Monitoring Training Load and Well-Being During the In-Season Phase in National Collegiate Athletic Association Division I Men’s Basketball

in International Journal of Sports Physiology and Performance
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Purpose: To characterize the weekly training load (TL) and well-being of college basketball players during the in-season phase. Methods: Ten (6 guards and 4 forwards) male basketball players (age 20.9 [0.9] y, stature 195.0 [8.2] cm, and body mass 91.3 [11.3] kg) from the same Division I National Collegiate Athletic Association team were recruited to participate in this study. Individualized training and game loads were assessed using the session rating of perceived exertion at the end of each training and game session, and well-being status was collected before each session. Weekly changes (%) in TL, acute-to-chronic workload ratio, and well-being were determined. Differences in TL and well-being between starting and bench players and between 1-game and 2-game weeks were calculated using magnitude-based statistics. Results: Total weekly TL and acute-to-chronic workload ratio demonstrated high week-to-week variation, with spikes up to 226% and 220%, respectively. Starting players experienced a higher (most likely negative) total weekly TL and similar (unclear) well-being status compared with bench players. Game scheduling influenced TL, with 1-game weeks demonstrating a higher (likely negative) total weekly TL and similar (most likely trivial) well-being status compared with 2-game weeks. Conclusions: These findings provide college basketball coaches information to optimize training strategies during the in-season phase. Basketball coaches should concurrently consider the number of weekly games and player status (starting vs bench player) when creating individualized periodization plans, with increases in TL potentially needed in bench players, especially in 2-game weeks.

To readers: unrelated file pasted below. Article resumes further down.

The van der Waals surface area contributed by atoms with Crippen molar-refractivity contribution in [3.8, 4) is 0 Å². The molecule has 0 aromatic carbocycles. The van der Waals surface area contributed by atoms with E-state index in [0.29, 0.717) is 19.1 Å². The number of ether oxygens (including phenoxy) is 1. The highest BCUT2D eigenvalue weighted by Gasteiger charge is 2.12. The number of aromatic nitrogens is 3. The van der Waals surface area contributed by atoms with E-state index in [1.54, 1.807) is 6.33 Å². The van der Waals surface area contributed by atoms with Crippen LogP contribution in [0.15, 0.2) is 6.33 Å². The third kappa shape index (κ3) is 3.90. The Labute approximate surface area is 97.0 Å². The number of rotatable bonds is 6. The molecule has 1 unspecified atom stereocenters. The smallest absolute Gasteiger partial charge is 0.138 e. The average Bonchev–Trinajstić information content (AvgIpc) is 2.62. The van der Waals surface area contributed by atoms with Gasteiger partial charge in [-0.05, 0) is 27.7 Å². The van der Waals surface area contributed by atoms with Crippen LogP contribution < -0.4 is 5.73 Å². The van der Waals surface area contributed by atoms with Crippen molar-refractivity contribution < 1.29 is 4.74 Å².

Conte is with the Inst of Sport Science and Innovations, Lithuanian Sports University, Kaunas, Lithuania. Kolb and Santolamazza are with the Sports Performance Dept, Fairfield University, Fairfield, CT. Scanlan is with the Human Exercise and Training Laboratory, Central Queensland University, Rockhampton, QLD, Australia.

Conte (daniele.conte@lsu.lt) is corresponding author.
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